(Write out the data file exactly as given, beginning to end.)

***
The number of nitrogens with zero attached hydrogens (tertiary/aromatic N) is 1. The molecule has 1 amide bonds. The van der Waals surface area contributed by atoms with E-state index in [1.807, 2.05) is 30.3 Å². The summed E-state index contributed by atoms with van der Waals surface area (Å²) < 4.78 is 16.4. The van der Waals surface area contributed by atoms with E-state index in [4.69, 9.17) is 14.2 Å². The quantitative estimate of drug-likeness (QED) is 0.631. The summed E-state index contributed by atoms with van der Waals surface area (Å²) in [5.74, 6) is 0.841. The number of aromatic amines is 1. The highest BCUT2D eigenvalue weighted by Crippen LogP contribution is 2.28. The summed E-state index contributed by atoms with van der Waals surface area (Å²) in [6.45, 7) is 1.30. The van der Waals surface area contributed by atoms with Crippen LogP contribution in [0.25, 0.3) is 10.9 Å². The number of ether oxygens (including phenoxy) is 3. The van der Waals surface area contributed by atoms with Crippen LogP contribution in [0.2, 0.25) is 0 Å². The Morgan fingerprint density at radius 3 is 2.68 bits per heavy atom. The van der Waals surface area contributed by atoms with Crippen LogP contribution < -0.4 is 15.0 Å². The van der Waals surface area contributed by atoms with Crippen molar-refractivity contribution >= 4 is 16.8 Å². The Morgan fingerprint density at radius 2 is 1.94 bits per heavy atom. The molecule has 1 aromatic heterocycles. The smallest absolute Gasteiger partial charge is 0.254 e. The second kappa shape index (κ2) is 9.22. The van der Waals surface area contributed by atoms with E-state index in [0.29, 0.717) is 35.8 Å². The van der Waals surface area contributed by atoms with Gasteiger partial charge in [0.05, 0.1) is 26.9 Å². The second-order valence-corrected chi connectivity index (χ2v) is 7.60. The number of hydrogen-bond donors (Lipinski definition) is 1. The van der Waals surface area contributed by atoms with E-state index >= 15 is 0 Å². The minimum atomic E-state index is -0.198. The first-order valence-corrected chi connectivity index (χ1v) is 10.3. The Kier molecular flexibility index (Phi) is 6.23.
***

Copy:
The number of nitrogens with zero attached hydrogens (tertiary/aromatic N) is 1. The molecule has 1 amide bonds. The van der Waals surface area contributed by atoms with E-state index in [1.807, 2.05) is 30.3 Å². The summed E-state index contributed by atoms with van der Waals surface area (Å²) < 4.78 is 16.4. The van der Waals surface area contributed by atoms with E-state index in [4.69, 9.17) is 14.2 Å². The quantitative estimate of drug-likeness (QED) is 0.631. The summed E-state index contributed by atoms with van der Waals surface area (Å²) in [5.74, 6) is 0.841. The number of aromatic amines is 1. The highest BCUT2D eigenvalue weighted by Crippen LogP contribution is 2.28. The summed E-state index contributed by atoms with van der Waals surface area (Å²) in [6.45, 7) is 1.30. The van der Waals surface area contributed by atoms with Crippen LogP contribution in [0.25, 0.3) is 10.9 Å². The number of ether oxygens (including phenoxy) is 3. The van der Waals surface area contributed by atoms with Crippen LogP contribution in [0.2, 0.25) is 0 Å². The Morgan fingerprint density at radius 3 is 2.68 bits per heavy atom. The van der Waals surface area contributed by atoms with Crippen LogP contribution < -0.4 is 15.0 Å². The van der Waals surface area contributed by atoms with Crippen molar-refractivity contribution >= 4 is 16.8 Å². The Morgan fingerprint density at radius 2 is 1.94 bits per heavy atom. The molecule has 1 aromatic heterocycles. The smallest absolute Gasteiger partial charge is 0.254 e. The second kappa shape index (κ2) is 9.22. The van der Waals surface area contributed by atoms with E-state index in [0.29, 0.717) is 35.8 Å². The van der Waals surface area contributed by atoms with Gasteiger partial charge in [0.05, 0.1) is 26.9 Å². The second-order valence-corrected chi connectivity index (χ2v) is 7.60. The number of hydrogen-bond donors (Lipinski definition) is 1. The van der Waals surface area contributed by atoms with E-state index >= 15 is 0 Å². The minimum atomic E-state index is -0.198. The first-order valence-corrected chi connectivity index (χ1v) is 10.3. The Kier molecular flexibility index (Phi) is 6.23.